Why we're relying on aid from Africa

Warwick Mansell

South Africans have led the huge influx of foreign teachers but there is growing unease about the ethics of poaching talent from poorer countries. Warwick Mansell reports.

THE number of people from overseas applying to teach in Britain has quadrupled this year.

New figures from the Home Office show that it issued more than 3,700 work permits for foreign teachers in the first eight months of 2001, compared with 1,405 throughout the whole of last year.

The figures underline how unprecedented vacancy levels are forcing schools to go to ever greater lengths to find teachers. Last week a TESSecondary Heads Association survey suggested there were some 5,000 unfilled posts in secondaries.

South Africa is now the most fertile recruiting ground. The number of South Africans granted permits so far this year - 1,311 - is more than double that for the next biggest source of teachers, Australia.

But Nigel de Gruchy, general secretary of the National Association of Schoolmasters Union of Women Teachers, said heads should be prepared to send pupils home rather than use overseas staff - often desperately needed in their own countries - to fill vacancies. Mr de Gruchy is a board member of worldwide teacher organisation Education International. He said:

"International exchanges under carefully controlled conditions can be very useful. But raiding poorer countries (in the search) for their best teachers to make up our own shortfall is unethical. Reliance on overseas staff to provide the core of our education service is undesirable.

"I understand the pressure heads are under, and I understand the short-term cost (of not staffing classrooms).

"But next year, will they be doing the same thing? And the year after? This is basically covering up the Government's deficiencies. At some stage, it's got to stop."

Mr de Gruchy's stance on overseas staff comes alongside his union's position that schools should not use tactics such as merging classes and reducing the curriculum in the face of teacher vacancies.

However, Doug McAvoy, general secretary of the National Union of Teachers, said many schools had no choice but to recruit abroad. "They are desperate for teachers but there are simply not enough of them.

"Schools are taking every step they can to ensure there are teachers for their children. They should not be criticised for the action they have taken.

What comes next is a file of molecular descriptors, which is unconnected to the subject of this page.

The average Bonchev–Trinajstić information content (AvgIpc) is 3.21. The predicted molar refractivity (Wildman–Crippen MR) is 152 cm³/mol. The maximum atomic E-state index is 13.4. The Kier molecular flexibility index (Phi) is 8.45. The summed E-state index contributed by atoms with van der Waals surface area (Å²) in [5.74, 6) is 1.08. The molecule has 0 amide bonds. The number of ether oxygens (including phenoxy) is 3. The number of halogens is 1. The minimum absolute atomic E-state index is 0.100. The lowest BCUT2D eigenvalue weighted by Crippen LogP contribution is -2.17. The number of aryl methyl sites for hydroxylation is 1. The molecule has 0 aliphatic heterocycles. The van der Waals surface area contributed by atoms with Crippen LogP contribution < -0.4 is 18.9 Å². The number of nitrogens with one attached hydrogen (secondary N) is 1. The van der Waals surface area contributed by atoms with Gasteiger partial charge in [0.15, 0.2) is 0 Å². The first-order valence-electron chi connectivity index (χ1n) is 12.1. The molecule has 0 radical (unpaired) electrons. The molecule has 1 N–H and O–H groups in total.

"It's in the hands of the Government to make teaching an attractive profession. This Government and its predecessor have failed to do that."

Teachers from countries outside the European Union have to acquire work permits to teach here. The Home Office figures do not, however, reveal how many of those entering this country on permits actually take up positions in schools and universities.

Meanwhile, the extent to which schools are relying on temporary staff to cover vacancies was underlined as one of the largest recruitment agencies claimed there are now 40,000 supply teachers in this country.

The figure, from Select, represents almost a tenth of the 450,000 teachers working in schools in England and Wales last year, according to the School Teachers' Review Body. The review body total includes regular supply staff.

Select also claimed that the number of teachers seeking supply work was up around 25 per cent this summer. The firm said 1,300 teachers registered with it over the summer holidays, up from around 1,000 last year. A company spokesman said that the figures were a sign that teachers increasingly value the freedom supply work gives them.


Top five sources of foreign recruits, as measured by work permits issued between January 1 and August 29.

1 South Africa: 1,311

2 Australia: 583

3 New Zealand: 375

4 United States: 349

5 Jamaica: 256

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Warwick Mansell

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